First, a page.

Those who attach too much significance to wealth, even in the form of property, more easily fall prey to covetousness.  Nonetheless, as Aristotle was at some pains to show (in both the Politics and the Ethics), it is also dangerous to define man in exclusively spiritual terms.  In a powerful argument, adopted later by Saint Thomas, Aristotle proves that property (unlike money) is natural because it serves the natural needs of the human race.  Without a house, we are exposed to the elements; without land, we cannot feed ourselves and our family.  While mere physical survival and comfort represent a very low form of the good, for most of us, they are the foundation from which we aim at higher things.

There is no imaginable human condition in which some form of property is not necessary.  The most primitive peoples—e.g., the Bushmen of the Kalahari—have private possessions.  Because they have no fixed habitation, Bushman families do not own land, but their kin groups do exercise inherited privileges over certain useful locations, such as watering holes.  At the other end of the social spectrum, Catholic and Orthodox monks give up private possessions, but the monastery or the order collectively owns lands and buildings and may even possess great wealth.  Even communists retain a sense of property: The state, controlled by party leaders, theoretically owns everything.  Milovan Djilas was shrewd enough to point out that communists eliminate every form of property but their own.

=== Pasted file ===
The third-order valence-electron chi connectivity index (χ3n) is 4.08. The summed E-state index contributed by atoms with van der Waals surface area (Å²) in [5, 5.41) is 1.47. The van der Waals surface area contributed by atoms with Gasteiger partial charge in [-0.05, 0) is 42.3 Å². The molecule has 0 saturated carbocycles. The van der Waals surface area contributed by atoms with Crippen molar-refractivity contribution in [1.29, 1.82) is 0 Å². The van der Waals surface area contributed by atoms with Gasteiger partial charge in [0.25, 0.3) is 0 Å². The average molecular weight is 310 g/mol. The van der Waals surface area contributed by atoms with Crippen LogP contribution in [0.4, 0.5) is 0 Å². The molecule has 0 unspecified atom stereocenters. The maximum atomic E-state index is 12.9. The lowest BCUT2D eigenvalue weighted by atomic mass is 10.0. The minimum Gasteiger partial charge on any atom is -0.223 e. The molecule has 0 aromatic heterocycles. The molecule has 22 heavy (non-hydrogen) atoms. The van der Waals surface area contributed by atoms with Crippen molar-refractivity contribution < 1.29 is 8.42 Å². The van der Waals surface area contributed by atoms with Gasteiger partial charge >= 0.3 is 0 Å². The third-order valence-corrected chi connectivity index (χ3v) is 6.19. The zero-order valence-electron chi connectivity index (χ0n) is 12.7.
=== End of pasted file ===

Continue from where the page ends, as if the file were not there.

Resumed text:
While there are no natural rights, there are natural necessities: providing for our natural existence (food, in particular); defending our existence (fighting and resisting aggression); continuing our existence beyond the grave (that is, by procreation).  In each of these spheres, we have a duty to look out for us and ours, and, “whenever any form of Government becomes destructive of those ends,” it is acting illegitimately.  When, for example, the Third Reich murdered its citizens, and when Jacobins and communists seized food or food-producing land from farmers and peasants, they were behaving tyrannically.  If private property is, as Aristotle and Saint Thomas have argued, a natural necessity, then governments that take property without justification are tyrannies.